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Two snowbirds roost in south Florida.

This is our campsite, decorated with Christmas lights and pots of chrysanthemums.  We are facing east and the morning light is lovely.

Returning to Koreshan State Park in Estero, Florida on November 2 felt like a homecoming.  There was much that has changed since we left the park in April (more on that later) but somehow time compresses itself in the familiar and it seems like merely weeks since we were last here.

First, news about where we are living.  Our new site this year in the Volunteer Village is our favorite of all three years here.  We are up against the fence which means we are closest to the very busy Tamiami Trail but the huge advantage is we have a really lovely “front yard”, a place to securely store our bicycles and no neighbors on our front door side.  Plus, we are removed from the center of the very busy Village, the bathhouse, and the Rec Hall.  The morning sun streams in the kitchen windows and the afternoon sun hits the back of T2, keeping things much cooler than last year when we faced straight into the afternoon sun.  We are next door to some friends from last year who are easy to be around.  It’s all good.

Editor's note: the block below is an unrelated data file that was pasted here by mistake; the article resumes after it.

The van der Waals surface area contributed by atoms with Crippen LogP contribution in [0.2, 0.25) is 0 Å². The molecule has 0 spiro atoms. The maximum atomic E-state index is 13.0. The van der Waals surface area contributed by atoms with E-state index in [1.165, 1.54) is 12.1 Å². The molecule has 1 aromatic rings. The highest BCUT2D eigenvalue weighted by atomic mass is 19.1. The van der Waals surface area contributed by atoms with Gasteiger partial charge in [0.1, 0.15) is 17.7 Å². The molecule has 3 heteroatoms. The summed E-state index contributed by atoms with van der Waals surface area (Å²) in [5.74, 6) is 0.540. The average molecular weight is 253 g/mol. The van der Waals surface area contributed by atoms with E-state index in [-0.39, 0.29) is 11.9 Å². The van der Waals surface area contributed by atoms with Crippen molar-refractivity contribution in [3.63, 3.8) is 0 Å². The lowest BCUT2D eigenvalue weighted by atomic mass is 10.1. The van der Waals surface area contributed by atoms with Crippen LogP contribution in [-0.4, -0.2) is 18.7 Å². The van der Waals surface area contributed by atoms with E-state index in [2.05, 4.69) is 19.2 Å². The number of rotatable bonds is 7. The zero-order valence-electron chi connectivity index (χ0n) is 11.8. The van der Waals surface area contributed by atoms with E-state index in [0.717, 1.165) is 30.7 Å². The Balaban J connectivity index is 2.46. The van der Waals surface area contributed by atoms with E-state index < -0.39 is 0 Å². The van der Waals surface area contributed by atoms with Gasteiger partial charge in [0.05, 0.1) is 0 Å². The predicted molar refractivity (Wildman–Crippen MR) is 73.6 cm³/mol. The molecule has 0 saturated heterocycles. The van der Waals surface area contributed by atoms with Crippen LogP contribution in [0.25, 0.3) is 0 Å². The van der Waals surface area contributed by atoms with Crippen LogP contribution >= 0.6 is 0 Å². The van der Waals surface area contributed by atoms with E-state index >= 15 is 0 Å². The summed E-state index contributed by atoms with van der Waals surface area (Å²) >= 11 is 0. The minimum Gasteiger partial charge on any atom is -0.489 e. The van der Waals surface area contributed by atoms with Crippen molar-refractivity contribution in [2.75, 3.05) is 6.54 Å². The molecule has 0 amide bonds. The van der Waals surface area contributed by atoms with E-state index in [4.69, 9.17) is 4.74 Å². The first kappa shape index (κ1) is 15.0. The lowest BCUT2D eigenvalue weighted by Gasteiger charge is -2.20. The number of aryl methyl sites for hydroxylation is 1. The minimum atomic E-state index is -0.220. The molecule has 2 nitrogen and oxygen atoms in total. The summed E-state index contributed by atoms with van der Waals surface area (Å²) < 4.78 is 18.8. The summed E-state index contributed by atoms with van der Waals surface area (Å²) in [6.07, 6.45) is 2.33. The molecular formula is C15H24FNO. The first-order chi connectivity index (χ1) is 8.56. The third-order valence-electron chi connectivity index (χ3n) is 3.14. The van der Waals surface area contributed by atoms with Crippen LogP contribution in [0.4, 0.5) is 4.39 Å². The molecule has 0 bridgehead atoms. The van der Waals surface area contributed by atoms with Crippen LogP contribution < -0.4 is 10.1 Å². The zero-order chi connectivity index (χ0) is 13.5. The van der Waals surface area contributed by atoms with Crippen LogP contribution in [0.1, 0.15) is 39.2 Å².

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Amana, Nauvoo and then Paris (Tennessee)

Our lucky charm, handmade with love by a dear friend, continues to grace T2.

Life on the road is full of unexpected occurrences.  There are the happy ones, like discovering the creamiest and richest peanut butter ice cream we’ve ever had (more on that later), or the warm hospitality of strangers (we’ll cover this below), to the stamina-building mechanical breakdowns like the one we experienced upon pulling into Paris, Tennessee.  Yes, gentle readers, we had an “event” and we continue to see how blessed we are.

 

 

 

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Long gazing through Wyoming.

Cheyenne Mountain State Park was a welcoming and restful stop in Colorado Springs.